SIs try their best to adapt to their customer’s organizational culture. But that does not mean they are able to influence that culture meaningfully. Every company has a certain culture that impacts how the employees function and how they take decisions. And in large multi-national type customers – there will be sub cultures. All of this have to be factored in when the project is estimated. Otherwise, the project will not have a realistic time line to meet, and will be doomed for failure before it starts.

 

Then there is the issue of writing up the contract. Contracts with SIs are usually of two types – “Time and Material” or “Fixed Price”. Conventional wisdom is that the former generally favors the vendor and the latter favors the customer. However , the devil is in the details. When the contract is written – some boundary conditions need to be set up for scope, schedule, cost etc. Since not everything is known up-front – this usually results in a lot of assumptions. When these assumptions change – SIs will request Change orders, and it has a monetary impact. When some one complains of cost over run in SAP projects – what usually gets forgotten is that some assumptions made at the initial contract time had changed too. Without the provision of Change requests, most SIs will not be in business after running a couple of big projects.

 

Of course, this leads to the question ” Didn’t the SI know better than to provide this low ball estimate in the first place?”

 

Shouldn’t the SI know better?

 

Sure they should.  Most of the established SIs have metrics from past projects that help them with estimating with decent accuracy. But these estimates are based on assumptions. For example, if the number of enhancements go from 20 to 200, of course there will be an impact to cost and schedule.

 

Also, when new technology is involved – there might not be a benchmark to estimate against. For example – when CRM webclient came into picture, it was pretty hard to estimate effort needed to implement it accurately for all the enhancements.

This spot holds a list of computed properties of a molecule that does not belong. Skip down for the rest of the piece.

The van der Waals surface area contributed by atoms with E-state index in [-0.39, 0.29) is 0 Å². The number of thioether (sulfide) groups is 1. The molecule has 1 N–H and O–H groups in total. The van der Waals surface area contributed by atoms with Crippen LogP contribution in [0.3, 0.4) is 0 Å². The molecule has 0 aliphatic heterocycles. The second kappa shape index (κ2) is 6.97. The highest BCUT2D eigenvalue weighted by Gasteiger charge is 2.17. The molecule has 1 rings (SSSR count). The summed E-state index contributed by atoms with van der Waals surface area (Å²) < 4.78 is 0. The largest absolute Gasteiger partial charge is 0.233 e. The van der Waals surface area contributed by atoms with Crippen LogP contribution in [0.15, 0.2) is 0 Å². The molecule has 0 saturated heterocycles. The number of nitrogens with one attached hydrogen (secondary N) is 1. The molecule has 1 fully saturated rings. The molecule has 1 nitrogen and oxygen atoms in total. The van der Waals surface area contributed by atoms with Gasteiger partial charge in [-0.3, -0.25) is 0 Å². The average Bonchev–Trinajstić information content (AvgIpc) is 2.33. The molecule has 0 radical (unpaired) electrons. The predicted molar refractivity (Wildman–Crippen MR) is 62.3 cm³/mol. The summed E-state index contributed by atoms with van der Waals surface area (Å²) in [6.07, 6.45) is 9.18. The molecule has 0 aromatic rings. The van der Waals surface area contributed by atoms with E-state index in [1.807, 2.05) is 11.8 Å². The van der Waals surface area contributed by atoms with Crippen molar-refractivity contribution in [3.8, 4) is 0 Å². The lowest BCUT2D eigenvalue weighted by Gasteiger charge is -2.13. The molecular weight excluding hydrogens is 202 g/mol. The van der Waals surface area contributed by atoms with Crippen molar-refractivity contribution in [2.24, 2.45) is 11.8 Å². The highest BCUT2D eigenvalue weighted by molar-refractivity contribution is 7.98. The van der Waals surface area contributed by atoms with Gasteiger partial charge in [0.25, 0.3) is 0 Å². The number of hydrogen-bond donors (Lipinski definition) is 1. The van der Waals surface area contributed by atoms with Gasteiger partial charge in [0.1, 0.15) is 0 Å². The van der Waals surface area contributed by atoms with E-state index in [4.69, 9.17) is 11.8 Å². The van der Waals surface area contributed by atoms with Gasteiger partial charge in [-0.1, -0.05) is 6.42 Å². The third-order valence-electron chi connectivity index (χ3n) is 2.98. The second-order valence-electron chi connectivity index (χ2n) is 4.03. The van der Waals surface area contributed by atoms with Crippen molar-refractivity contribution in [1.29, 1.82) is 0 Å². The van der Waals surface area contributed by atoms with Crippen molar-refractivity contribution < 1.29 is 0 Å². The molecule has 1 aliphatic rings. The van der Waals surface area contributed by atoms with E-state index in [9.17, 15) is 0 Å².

There is also a chance of competition between SIs driving down the estimates. If the RFP is not written well, SIs competing for the work will get creative in their assumptions to bring down the total cost to the customer, with the intention of minimizing sticker shock. So instead of saying we expect 200 enhancements, the SI can say that we are expecting 100 enhancements now, and if that changes – they will need a change request. If the buyer is smart, then they will rationalize across all RFP responses and do an apples to apples comparison. If the buyer is not smart, the more creative SI usually will win the bid and the customer will start seeing a lot of change requests over time.

 

Who takes the decisions here?

The assumptions made in the RFP get verified in actual execution time. And this means a lot of decisions will need to be made. The pertinent question is “Who will make these decisions”?

 

I have seen extreme decision making behavior in my clients – on one hand, there are clients who completely trust the SI to make the call. On the other hand, there are others who expect every single decision to be taken by some one who works for the customer. Neither one is efficient – and every project has to spend some time up front on deciding on a governance model. Too strict a decision making process leads to a lot of wasted time and effort, and too lax a process gets you inconsistent and sometimes bad decisions. I have often noticed that such troubles are plentiful in projects that do not have a reference architecture established before micro design starts.

 

SIs should definitely be held to a very high standard when it comes to their recommendations on solutions. They are paid for their educated opinion, and hence the customer has every right to expect the SI to give a high quality answer. However, it several cases – it is not the SI who takes the decision. Customers(and Analysts too) sometimes point a finger at the SI (and SAP too) at the drop of the hat, without understanding the root cause. And of course the SI (and SAP) will defend their position, and this leads to a lot of unproductive “he said she said” scenes.